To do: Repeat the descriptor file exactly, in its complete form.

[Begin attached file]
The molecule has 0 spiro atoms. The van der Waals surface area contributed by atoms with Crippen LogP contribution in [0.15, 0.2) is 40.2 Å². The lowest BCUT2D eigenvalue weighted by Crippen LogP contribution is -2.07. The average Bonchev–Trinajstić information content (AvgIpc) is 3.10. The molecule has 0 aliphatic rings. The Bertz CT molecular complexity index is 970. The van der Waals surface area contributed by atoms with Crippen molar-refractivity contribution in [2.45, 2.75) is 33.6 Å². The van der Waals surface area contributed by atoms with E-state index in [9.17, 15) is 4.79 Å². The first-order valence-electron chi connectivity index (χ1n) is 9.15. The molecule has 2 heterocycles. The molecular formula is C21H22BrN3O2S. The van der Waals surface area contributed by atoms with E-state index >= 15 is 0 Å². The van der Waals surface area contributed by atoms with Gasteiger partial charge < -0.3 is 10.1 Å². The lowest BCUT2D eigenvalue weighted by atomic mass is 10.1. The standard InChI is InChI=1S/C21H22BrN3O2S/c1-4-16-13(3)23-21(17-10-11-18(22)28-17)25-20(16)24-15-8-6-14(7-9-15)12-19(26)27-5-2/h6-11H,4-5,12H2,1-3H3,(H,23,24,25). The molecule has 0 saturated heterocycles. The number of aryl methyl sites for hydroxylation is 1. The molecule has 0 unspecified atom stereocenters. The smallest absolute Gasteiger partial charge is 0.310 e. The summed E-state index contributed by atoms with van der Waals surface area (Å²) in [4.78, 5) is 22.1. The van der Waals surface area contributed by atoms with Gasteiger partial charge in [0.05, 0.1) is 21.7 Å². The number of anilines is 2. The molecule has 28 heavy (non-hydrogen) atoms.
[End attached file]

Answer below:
The molecule has 0 spiro atoms. The van der Waals surface area contributed by atoms with Crippen LogP contribution in [0.15, 0.2) is 40.2 Å². The lowest BCUT2D eigenvalue weighted by Crippen LogP contribution is -2.07. The average Bonchev–Trinajstić information content (AvgIpc) is 3.10. The molecule has 0 aliphatic rings. The Bertz CT molecular complexity index is 970. The van der Waals surface area contributed by atoms with Crippen molar-refractivity contribution in [2.45, 2.75) is 33.6 Å². The van der Waals surface area contributed by atoms with E-state index in [9.17, 15) is 4.79 Å². The first-order valence-electron chi connectivity index (χ1n) is 9.15. The molecule has 2 heterocycles. The molecular formula is C21H22BrN3O2S. The van der Waals surface area contributed by atoms with E-state index >= 15 is 0 Å². The van der Waals surface area contributed by atoms with Gasteiger partial charge < -0.3 is 10.1 Å². The lowest BCUT2D eigenvalue weighted by atomic mass is 10.1. The standard InChI is InChI=1S/C21H22BrN3O2S/c1-4-16-13(3)23-21(17-10-11-18(22)28-17)25-20(16)24-15-8-6-14(7-9-15)12-19(26)27-5-2/h6-11H,4-5,12H2,1-3H3,(H,23,24,25). The molecule has 0 saturated heterocycles. The number of aryl methyl sites for hydroxylation is 1. The molecule has 0 unspecified atom stereocenters. The smallest absolute Gasteiger partial charge is 0.310 e. The summed E-state index contributed by atoms with van der Waals surface area (Å²) in [4.78, 5) is 22.1. The van der Waals surface area contributed by atoms with Gasteiger partial charge in [0.05, 0.1) is 21.7 Å². The number of anilines is 2. The molecule has 28 heavy (non-hydrogen) atoms.